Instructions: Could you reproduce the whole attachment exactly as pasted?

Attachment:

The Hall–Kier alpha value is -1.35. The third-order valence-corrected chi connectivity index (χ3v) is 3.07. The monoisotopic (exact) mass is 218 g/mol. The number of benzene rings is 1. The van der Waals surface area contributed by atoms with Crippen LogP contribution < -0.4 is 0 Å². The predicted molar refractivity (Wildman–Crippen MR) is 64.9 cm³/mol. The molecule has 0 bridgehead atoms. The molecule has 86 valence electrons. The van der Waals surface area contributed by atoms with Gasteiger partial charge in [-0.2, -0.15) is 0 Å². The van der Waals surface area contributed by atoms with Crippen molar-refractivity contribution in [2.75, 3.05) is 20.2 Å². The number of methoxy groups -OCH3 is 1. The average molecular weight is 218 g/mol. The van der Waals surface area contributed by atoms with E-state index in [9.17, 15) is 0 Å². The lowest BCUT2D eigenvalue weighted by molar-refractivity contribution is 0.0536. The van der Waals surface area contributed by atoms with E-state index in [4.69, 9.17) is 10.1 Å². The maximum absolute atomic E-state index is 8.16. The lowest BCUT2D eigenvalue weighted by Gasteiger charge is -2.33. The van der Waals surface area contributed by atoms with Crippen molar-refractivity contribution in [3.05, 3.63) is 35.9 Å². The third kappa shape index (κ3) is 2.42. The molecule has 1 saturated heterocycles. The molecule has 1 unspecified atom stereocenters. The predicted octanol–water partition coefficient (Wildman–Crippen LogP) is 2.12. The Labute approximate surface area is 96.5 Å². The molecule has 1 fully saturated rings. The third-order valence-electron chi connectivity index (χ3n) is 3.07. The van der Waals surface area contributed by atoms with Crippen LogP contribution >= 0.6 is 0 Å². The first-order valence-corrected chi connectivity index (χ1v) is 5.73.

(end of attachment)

The Hall–Kier alpha value is -1.35. The third-order valence-corrected chi connectivity index (χ3v) is 3.07. The monoisotopic (exact) mass is 218 g/mol. The number of benzene rings is 1. The van der Waals surface area contributed by atoms with Crippen LogP contribution < -0.4 is 0 Å². The predicted molar refractivity (Wildman–Crippen MR) is 64.9 cm³/mol. The molecule has 0 bridgehead atoms. The molecule has 86 valence electrons. The van der Waals surface area contributed by atoms with Gasteiger partial charge in [-0.2, -0.15) is 0 Å². The van der Waals surface area contributed by atoms with Crippen molar-refractivity contribution in [2.75, 3.05) is 20.2 Å². The number of methoxy groups -OCH3 is 1. The average molecular weight is 218 g/mol. The van der Waals surface area contributed by atoms with E-state index in [9.17, 15) is 0 Å². The lowest BCUT2D eigenvalue weighted by molar-refractivity contribution is 0.0536. The van der Waals surface area contributed by atoms with E-state index in [4.69, 9.17) is 10.1 Å². The maximum absolute atomic E-state index is 8.16. The lowest BCUT2D eigenvalue weighted by Gasteiger charge is -2.33. The van der Waals surface area contributed by atoms with Crippen molar-refractivity contribution in [3.05, 3.63) is 35.9 Å². The third kappa shape index (κ3) is 2.42. The molecule has 1 saturated heterocycles. The molecule has 1 unspecified atom stereocenters. The predicted octanol–water partition coefficient (Wildman–Crippen LogP) is 2.12. The Labute approximate surface area is 96.5 Å². The molecule has 1 fully saturated rings. The third-order valence-electron chi connectivity index (χ3n) is 3.07. The van der Waals surface area contributed by atoms with Crippen LogP contribution >= 0.6 is 0 Å². The first-order valence-corrected chi connectivity index (χ1v) is 5.73.